Flying With Biffle

May 9, 2017

It seems like Almost Yesterday that the first commercial airplane landed at Chicago's Municipal Airport, later Midway Airport. The plane came in from Omaha, Nebraska, with passengers and several bags of mail. The date was December 1, 1927, and it was an historic first for aviation in Chicago.

The Boeing Aircraft was piloted by Ira Oris Biffle, from Patton, Missouri.

Biffle was born on September 14, 1886, the son of Valentine and Matilda Berry Biffle.

Biffle spent his first eighteen years on the family farm between Patton and Marble Hill, Missouri, and there in 1904 he learned about the Wright Brothers and man's first flight. From that time forward the Bollinger County farm could not hold him.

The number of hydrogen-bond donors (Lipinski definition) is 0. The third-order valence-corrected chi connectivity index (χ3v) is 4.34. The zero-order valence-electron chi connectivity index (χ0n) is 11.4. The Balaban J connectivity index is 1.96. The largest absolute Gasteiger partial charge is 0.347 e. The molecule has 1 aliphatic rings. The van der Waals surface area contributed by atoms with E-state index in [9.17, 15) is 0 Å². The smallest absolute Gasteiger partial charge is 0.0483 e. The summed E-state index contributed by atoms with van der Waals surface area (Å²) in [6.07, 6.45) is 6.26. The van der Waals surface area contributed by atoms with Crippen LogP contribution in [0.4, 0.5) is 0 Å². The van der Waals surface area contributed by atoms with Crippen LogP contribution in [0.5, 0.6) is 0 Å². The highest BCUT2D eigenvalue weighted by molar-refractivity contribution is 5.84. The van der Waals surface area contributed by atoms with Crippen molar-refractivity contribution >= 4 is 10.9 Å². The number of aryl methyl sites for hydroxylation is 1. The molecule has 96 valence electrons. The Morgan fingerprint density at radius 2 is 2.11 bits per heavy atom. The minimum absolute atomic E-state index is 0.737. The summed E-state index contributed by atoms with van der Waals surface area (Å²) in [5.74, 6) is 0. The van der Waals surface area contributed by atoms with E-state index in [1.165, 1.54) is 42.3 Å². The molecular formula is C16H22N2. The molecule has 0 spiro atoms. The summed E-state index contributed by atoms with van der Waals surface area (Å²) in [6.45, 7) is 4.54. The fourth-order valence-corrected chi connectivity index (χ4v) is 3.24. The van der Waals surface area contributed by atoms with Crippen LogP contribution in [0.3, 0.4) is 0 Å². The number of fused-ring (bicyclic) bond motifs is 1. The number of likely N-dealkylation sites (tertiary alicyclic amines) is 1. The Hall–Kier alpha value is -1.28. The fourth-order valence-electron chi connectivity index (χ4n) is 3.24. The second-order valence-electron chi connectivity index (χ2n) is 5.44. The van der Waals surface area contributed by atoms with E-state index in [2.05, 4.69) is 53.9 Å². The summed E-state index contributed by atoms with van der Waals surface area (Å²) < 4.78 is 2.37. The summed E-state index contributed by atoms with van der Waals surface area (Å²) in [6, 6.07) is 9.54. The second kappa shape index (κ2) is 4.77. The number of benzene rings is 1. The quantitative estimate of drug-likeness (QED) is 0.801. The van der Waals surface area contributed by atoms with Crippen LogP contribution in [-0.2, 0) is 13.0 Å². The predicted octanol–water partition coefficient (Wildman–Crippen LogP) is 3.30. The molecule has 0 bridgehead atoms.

Within a decade he was one of America's first skilled aviators, air mail pilots, and aviation instructors. In 1915 he joined three other pilots to initiate the United States Army Air Corps, operating out of San Diego, California.

During World War I Biffle may have trained more daring young men to fly than any other instructor, and was consistently described as "a hard-boiled instructor.”

Biffle's most famous student was Charles Lindbergh, who paid Biffle $200.00 in 1922 to teach him to fly. Lindbergh quickly impressed his instructor as "a darned good student – intelligent, quick, and nervy, much above the average.” Five years later, Lindbergh became the first pilot to fly non-stop from New York to Paris, becoming one of America's most famous heroes and aviators.

Tragically, on April 7, 1934, at the age of 48, Ira Biffle died of heart disease, impoverished and nearly blind.

The man who taught Lindbergh to fly, was buried in Arlington National Cemetery, an American hero from Patton, Missouri.